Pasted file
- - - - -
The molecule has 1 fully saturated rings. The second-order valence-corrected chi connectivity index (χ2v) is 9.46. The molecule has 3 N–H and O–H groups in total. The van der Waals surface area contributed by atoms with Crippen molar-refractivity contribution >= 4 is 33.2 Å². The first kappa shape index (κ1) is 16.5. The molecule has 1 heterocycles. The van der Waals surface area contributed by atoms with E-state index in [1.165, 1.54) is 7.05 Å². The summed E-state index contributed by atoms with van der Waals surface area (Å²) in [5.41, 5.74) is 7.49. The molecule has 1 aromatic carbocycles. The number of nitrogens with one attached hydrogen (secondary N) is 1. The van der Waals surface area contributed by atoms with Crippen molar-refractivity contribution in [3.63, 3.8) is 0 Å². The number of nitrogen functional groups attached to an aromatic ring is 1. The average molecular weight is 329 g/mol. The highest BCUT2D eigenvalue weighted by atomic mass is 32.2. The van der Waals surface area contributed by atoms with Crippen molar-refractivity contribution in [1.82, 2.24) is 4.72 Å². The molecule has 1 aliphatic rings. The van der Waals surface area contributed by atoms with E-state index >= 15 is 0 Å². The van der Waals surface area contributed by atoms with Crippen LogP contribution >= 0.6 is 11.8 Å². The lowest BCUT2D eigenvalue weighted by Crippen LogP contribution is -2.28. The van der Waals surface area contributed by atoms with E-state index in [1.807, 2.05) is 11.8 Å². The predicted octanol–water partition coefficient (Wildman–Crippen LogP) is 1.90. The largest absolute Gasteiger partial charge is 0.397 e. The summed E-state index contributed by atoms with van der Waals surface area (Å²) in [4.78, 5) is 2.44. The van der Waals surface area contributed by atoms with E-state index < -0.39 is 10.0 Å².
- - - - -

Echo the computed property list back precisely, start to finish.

The molecule has 1 fully saturated rings. The second-order valence-corrected chi connectivity index (χ2v) is 9.46. The molecule has 3 N–H and O–H groups in total. The van der Waals surface area contributed by atoms with Crippen molar-refractivity contribution >= 4 is 33.2 Å². The first kappa shape index (κ1) is 16.5. The molecule has 1 heterocycles. The van der Waals surface area contributed by atoms with E-state index in [1.165, 1.54) is 7.05 Å². The summed E-state index contributed by atoms with van der Waals surface area (Å²) in [5.41, 5.74) is 7.49. The molecule has 1 aromatic carbocycles. The number of nitrogens with one attached hydrogen (secondary N) is 1. The van der Waals surface area contributed by atoms with Crippen molar-refractivity contribution in [3.63, 3.8) is 0 Å². The number of nitrogen functional groups attached to an aromatic ring is 1. The average molecular weight is 329 g/mol. The highest BCUT2D eigenvalue weighted by atomic mass is 32.2. The van der Waals surface area contributed by atoms with Crippen molar-refractivity contribution in [1.82, 2.24) is 4.72 Å². The molecule has 1 aliphatic rings. The van der Waals surface area contributed by atoms with E-state index >= 15 is 0 Å². The van der Waals surface area contributed by atoms with Crippen LogP contribution >= 0.6 is 11.8 Å². The lowest BCUT2D eigenvalue weighted by Crippen LogP contribution is -2.28. The van der Waals surface area contributed by atoms with E-state index in [1.807, 2.05) is 11.8 Å². The predicted octanol–water partition coefficient (Wildman–Crippen LogP) is 1.90. The largest absolute Gasteiger partial charge is 0.397 e. The summed E-state index contributed by atoms with van der Waals surface area (Å²) in [4.78, 5) is 2.44. The van der Waals surface area contributed by atoms with E-state index < -0.39 is 10.0 Å².